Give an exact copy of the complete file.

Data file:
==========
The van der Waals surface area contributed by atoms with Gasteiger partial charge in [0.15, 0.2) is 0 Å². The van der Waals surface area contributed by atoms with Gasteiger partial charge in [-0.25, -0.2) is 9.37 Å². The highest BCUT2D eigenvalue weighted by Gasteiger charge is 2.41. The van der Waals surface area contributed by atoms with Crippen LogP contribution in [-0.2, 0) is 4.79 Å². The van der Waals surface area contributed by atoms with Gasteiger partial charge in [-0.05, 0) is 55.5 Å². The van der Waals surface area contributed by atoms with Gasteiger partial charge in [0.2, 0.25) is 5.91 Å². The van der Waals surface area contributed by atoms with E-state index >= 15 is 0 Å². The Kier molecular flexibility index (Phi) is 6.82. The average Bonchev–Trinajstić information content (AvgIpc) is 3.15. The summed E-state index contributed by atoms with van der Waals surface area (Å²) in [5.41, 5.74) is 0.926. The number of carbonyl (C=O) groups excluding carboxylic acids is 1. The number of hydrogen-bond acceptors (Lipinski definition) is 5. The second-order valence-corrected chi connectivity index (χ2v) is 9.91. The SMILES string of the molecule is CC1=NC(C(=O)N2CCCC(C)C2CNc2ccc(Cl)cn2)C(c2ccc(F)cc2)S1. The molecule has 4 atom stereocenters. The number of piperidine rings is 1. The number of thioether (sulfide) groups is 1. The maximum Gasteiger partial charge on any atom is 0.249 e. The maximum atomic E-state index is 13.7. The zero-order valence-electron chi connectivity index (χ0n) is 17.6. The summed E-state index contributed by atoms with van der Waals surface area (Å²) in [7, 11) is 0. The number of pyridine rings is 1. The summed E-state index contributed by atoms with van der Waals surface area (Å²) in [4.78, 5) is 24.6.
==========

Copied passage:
The van der Waals surface area contributed by atoms with Gasteiger partial charge in [0.15, 0.2) is 0 Å². The van der Waals surface area contributed by atoms with Gasteiger partial charge in [-0.25, -0.2) is 9.37 Å². The highest BCUT2D eigenvalue weighted by Gasteiger charge is 2.41. The van der Waals surface area contributed by atoms with Crippen LogP contribution in [-0.2, 0) is 4.79 Å². The van der Waals surface area contributed by atoms with Gasteiger partial charge in [-0.05, 0) is 55.5 Å². The van der Waals surface area contributed by atoms with Gasteiger partial charge in [0.2, 0.25) is 5.91 Å². The van der Waals surface area contributed by atoms with E-state index >= 15 is 0 Å². The Kier molecular flexibility index (Phi) is 6.82. The average Bonchev–Trinajstić information content (AvgIpc) is 3.15. The summed E-state index contributed by atoms with van der Waals surface area (Å²) in [5.41, 5.74) is 0.926. The number of carbonyl (C=O) groups excluding carboxylic acids is 1. The number of hydrogen-bond acceptors (Lipinski definition) is 5. The second-order valence-corrected chi connectivity index (χ2v) is 9.91. The SMILES string of the molecule is CC1=NC(C(=O)N2CCCC(C)C2CNc2ccc(Cl)cn2)C(c2ccc(F)cc2)S1. The molecule has 4 atom stereocenters. The number of piperidine rings is 1. The number of thioether (sulfide) groups is 1. The maximum Gasteiger partial charge on any atom is 0.249 e. The maximum atomic E-state index is 13.7. The zero-order valence-electron chi connectivity index (χ0n) is 17.6. The summed E-state index contributed by atoms with van der Waals surface area (Å²) in [7, 11) is 0. The number of pyridine rings is 1. The summed E-state index contributed by atoms with van der Waals surface area (Å²) in [4.78, 5) is 24.6.